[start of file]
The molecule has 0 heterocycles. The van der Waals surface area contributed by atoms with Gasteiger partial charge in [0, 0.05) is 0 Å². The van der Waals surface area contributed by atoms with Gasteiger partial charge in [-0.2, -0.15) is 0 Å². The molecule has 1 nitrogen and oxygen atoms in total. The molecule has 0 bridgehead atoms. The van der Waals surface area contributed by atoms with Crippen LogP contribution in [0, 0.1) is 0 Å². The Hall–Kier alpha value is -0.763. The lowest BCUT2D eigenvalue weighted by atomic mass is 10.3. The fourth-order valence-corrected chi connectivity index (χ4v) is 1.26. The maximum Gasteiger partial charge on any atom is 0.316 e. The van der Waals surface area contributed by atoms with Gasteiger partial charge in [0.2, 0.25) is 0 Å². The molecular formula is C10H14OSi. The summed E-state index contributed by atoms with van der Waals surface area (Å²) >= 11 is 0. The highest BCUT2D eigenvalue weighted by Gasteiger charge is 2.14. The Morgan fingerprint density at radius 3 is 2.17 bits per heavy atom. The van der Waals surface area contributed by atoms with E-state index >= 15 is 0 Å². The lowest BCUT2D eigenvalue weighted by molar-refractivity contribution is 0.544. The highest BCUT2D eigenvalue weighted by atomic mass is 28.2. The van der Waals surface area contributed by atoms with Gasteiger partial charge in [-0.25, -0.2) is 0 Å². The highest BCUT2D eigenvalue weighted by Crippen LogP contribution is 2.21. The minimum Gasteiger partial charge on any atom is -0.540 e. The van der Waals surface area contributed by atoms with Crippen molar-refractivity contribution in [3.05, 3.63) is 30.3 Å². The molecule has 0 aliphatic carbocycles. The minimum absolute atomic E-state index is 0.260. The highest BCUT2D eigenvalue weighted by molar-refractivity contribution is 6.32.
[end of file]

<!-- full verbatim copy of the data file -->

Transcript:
The molecule has 0 heterocycles. The van der Waals surface area contributed by atoms with Gasteiger partial charge in [0, 0.05) is 0 Å². The van der Waals surface area contributed by atoms with Gasteiger partial charge in [-0.2, -0.15) is 0 Å². The molecule has 1 nitrogen and oxygen atoms in total. The molecule has 0 bridgehead atoms. The van der Waals surface area contributed by atoms with Crippen LogP contribution in [0, 0.1) is 0 Å². The Hall–Kier alpha value is -0.763. The lowest BCUT2D eigenvalue weighted by atomic mass is 10.3. The fourth-order valence-corrected chi connectivity index (χ4v) is 1.26. The maximum Gasteiger partial charge on any atom is 0.316 e. The van der Waals surface area contributed by atoms with Gasteiger partial charge in [0.2, 0.25) is 0 Å². The molecular formula is C10H14OSi. The summed E-state index contributed by atoms with van der Waals surface area (Å²) >= 11 is 0. The highest BCUT2D eigenvalue weighted by Gasteiger charge is 2.14. The Morgan fingerprint density at radius 3 is 2.17 bits per heavy atom. The van der Waals surface area contributed by atoms with E-state index >= 15 is 0 Å². The lowest BCUT2D eigenvalue weighted by molar-refractivity contribution is 0.544. The highest BCUT2D eigenvalue weighted by atomic mass is 28.2. The van der Waals surface area contributed by atoms with Gasteiger partial charge in [-0.25, -0.2) is 0 Å². The highest BCUT2D eigenvalue weighted by Crippen LogP contribution is 2.21. The minimum Gasteiger partial charge on any atom is -0.540 e. The van der Waals surface area contributed by atoms with Crippen molar-refractivity contribution in [3.05, 3.63) is 30.3 Å². The molecule has 0 aliphatic carbocycles. The minimum absolute atomic E-state index is 0.260. The highest BCUT2D eigenvalue weighted by molar-refractivity contribution is 6.32.